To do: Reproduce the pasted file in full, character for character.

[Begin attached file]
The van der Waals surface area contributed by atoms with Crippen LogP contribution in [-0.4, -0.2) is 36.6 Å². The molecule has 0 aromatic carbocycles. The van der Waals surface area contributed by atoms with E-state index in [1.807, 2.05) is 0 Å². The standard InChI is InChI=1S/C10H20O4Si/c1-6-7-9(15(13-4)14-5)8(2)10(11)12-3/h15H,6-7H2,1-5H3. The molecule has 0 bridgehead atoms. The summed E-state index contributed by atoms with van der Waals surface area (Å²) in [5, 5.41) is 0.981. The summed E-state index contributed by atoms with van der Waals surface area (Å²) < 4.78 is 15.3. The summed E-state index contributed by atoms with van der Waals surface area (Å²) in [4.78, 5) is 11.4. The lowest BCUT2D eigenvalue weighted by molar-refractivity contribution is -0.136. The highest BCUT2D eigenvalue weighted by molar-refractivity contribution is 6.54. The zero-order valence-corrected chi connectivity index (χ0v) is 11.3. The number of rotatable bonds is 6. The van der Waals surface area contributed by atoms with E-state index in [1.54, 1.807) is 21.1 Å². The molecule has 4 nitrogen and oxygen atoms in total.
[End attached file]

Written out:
The van der Waals surface area contributed by atoms with Crippen LogP contribution in [-0.4, -0.2) is 36.6 Å². The molecule has 0 aromatic carbocycles. The van der Waals surface area contributed by atoms with E-state index in [1.807, 2.05) is 0 Å². The standard InChI is InChI=1S/C10H20O4Si/c1-6-7-9(15(13-4)14-5)8(2)10(11)12-3/h15H,6-7H2,1-5H3. The molecule has 0 bridgehead atoms. The summed E-state index contributed by atoms with van der Waals surface area (Å²) in [5, 5.41) is 0.981. The summed E-state index contributed by atoms with van der Waals surface area (Å²) < 4.78 is 15.3. The summed E-state index contributed by atoms with van der Waals surface area (Å²) in [4.78, 5) is 11.4. The lowest BCUT2D eigenvalue weighted by molar-refractivity contribution is -0.136. The highest BCUT2D eigenvalue weighted by molar-refractivity contribution is 6.54. The zero-order valence-corrected chi connectivity index (χ0v) is 11.3. The number of rotatable bonds is 6. The van der Waals surface area contributed by atoms with E-state index in [1.54, 1.807) is 21.1 Å². The molecule has 4 nitrogen and oxygen atoms in total.